CRISPR–Cas9 technology has revolutionized genome editing and is applicable to the organoid field. However, precise integration of exogenous DNA sequences into human organoids is lacking robust knock-in approaches. Here, we describe CRISPR–Cas9-mediated homology-independent organoid transgenesis (CRISPR–HOT), which enables efficient generation of knock-in human organoids representing different tissues. CRISPR–HOT avoids extensive cloning and outperforms homology directed repair (HDR) in achieving precise integration of exogenous DNA sequences into desired loci, without the necessity to inactivate TP53 in untransformed cells, which was previously used to increase HDR-mediated knock-in. CRISPR–HOT was used to fluorescently tag and visualize subcellular structural molecules and to generate reporter lines for rare intestinal cell types. A double reporter—in which the mitotic spindle was labelled by endogenously tagged tubulin and the cell membrane by endogenously tagged E-cadherin—uncovered modes of human hepatocyte division. Combining tubulin tagging with TP53 knock-out revealed that TP53 is involved in controlling hepatocyte ploidy and mitotic spindle fidelity. CRISPR–HOT simplifies genome editing in human organoids.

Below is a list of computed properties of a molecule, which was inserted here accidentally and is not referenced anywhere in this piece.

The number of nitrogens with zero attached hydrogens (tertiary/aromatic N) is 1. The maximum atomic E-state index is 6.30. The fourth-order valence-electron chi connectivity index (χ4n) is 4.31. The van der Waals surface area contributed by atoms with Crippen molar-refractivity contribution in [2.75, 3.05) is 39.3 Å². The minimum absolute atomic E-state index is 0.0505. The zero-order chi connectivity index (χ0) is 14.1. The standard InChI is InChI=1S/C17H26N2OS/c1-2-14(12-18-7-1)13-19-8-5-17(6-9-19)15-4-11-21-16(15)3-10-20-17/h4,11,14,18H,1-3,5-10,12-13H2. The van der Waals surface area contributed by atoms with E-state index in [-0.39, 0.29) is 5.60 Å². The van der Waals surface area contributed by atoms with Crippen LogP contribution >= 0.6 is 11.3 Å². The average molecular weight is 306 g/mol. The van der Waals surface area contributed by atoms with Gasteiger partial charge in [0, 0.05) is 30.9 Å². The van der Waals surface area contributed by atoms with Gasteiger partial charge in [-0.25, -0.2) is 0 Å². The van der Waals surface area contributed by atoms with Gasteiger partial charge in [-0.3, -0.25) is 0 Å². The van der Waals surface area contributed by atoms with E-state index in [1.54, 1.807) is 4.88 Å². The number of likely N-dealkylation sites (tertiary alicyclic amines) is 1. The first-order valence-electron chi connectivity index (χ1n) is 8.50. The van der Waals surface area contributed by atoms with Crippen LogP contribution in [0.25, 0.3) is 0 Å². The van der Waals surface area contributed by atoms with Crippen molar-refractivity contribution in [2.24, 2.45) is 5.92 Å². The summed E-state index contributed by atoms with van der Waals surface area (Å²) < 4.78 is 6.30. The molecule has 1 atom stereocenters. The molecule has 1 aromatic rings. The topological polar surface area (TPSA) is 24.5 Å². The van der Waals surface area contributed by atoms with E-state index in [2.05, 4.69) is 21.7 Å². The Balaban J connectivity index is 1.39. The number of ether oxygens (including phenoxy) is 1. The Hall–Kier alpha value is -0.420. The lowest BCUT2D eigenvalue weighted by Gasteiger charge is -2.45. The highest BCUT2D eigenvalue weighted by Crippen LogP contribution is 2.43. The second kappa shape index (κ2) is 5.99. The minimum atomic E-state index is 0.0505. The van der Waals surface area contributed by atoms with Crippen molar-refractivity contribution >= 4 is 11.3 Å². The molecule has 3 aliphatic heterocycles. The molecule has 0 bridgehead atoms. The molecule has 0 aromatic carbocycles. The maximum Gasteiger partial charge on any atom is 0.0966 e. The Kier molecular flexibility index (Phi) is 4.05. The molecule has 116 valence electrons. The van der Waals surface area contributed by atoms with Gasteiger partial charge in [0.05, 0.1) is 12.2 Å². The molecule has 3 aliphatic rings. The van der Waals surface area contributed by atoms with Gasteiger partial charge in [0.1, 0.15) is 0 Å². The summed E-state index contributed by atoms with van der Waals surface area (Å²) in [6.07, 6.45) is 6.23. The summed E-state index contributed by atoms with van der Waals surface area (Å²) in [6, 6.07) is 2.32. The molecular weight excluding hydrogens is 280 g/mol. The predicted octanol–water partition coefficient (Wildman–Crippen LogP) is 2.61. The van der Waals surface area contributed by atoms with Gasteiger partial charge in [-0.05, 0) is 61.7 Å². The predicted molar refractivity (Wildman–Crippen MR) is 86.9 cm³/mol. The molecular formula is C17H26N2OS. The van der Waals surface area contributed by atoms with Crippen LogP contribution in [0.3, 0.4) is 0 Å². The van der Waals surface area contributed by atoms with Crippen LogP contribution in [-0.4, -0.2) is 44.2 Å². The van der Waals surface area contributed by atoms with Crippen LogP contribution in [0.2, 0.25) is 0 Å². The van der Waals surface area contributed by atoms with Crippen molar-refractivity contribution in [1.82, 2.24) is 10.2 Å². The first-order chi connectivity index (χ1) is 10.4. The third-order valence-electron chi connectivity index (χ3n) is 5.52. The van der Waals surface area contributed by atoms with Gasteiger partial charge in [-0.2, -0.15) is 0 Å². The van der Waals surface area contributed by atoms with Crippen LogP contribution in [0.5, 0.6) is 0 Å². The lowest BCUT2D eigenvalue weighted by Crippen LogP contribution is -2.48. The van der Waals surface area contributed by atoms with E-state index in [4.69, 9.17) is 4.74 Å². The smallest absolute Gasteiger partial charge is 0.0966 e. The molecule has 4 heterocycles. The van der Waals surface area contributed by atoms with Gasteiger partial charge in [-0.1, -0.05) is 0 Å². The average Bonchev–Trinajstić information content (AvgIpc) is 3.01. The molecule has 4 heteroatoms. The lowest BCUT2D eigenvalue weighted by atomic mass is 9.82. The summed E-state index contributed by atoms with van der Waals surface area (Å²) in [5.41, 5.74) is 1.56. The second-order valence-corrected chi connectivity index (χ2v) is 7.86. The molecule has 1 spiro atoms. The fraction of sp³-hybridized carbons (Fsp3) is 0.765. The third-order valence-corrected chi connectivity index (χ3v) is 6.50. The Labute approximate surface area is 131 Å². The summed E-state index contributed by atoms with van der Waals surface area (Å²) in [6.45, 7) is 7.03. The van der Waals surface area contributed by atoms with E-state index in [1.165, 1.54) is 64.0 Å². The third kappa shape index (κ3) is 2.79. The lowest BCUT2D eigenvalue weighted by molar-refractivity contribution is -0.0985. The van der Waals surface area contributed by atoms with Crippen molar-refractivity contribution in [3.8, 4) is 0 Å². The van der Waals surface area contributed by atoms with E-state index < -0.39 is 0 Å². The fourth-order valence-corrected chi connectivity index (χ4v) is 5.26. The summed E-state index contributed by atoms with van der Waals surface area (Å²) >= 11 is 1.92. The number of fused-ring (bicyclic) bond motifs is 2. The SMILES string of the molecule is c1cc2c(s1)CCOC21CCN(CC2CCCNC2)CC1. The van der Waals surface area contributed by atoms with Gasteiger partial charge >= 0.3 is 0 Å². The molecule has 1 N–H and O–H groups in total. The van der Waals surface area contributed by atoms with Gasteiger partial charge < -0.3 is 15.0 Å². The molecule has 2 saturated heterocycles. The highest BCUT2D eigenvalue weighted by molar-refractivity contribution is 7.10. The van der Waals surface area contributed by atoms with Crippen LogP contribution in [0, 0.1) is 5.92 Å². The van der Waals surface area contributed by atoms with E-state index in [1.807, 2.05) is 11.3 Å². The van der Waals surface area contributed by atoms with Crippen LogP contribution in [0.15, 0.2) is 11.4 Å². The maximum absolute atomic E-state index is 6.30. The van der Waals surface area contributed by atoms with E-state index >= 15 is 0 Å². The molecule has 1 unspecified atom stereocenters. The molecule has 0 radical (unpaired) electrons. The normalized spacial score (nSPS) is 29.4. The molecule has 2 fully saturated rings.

Full Access Link: Nature Cell Biology